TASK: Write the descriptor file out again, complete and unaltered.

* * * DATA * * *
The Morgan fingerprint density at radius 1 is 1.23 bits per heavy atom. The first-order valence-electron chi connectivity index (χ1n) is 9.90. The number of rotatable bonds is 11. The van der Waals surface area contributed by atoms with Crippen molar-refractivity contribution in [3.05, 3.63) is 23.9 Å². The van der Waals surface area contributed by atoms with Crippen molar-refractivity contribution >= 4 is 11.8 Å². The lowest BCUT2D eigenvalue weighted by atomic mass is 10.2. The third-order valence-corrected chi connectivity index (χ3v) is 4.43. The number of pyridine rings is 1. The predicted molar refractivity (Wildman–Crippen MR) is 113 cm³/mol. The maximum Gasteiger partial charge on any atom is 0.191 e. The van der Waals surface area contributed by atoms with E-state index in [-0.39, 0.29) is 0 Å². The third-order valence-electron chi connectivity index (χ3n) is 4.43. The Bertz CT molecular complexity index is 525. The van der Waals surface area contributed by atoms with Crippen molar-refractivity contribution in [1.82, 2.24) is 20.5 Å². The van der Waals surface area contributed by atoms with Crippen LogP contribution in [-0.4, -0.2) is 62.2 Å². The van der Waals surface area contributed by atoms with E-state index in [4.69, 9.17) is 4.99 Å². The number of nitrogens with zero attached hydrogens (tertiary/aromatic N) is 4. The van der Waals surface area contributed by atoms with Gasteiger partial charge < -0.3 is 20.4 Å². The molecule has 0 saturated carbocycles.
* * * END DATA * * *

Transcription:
The Morgan fingerprint density at radius 1 is 1.23 bits per heavy atom. The first-order valence-electron chi connectivity index (χ1n) is 9.90. The number of rotatable bonds is 11. The van der Waals surface area contributed by atoms with Crippen molar-refractivity contribution in [3.05, 3.63) is 23.9 Å². The van der Waals surface area contributed by atoms with Crippen molar-refractivity contribution >= 4 is 11.8 Å². The lowest BCUT2D eigenvalue weighted by atomic mass is 10.2. The third-order valence-corrected chi connectivity index (χ3v) is 4.43. The number of pyridine rings is 1. The predicted molar refractivity (Wildman–Crippen MR) is 113 cm³/mol. The maximum Gasteiger partial charge on any atom is 0.191 e. The van der Waals surface area contributed by atoms with E-state index in [-0.39, 0.29) is 0 Å². The third-order valence-electron chi connectivity index (χ3n) is 4.43. The Bertz CT molecular complexity index is 525. The van der Waals surface area contributed by atoms with Crippen molar-refractivity contribution in [1.82, 2.24) is 20.5 Å². The van der Waals surface area contributed by atoms with Crippen LogP contribution in [-0.4, -0.2) is 62.2 Å². The van der Waals surface area contributed by atoms with E-state index in [4.69, 9.17) is 4.99 Å². The number of nitrogens with zero attached hydrogens (tertiary/aromatic N) is 4. The van der Waals surface area contributed by atoms with Gasteiger partial charge < -0.3 is 20.4 Å². The molecule has 0 saturated carbocycles.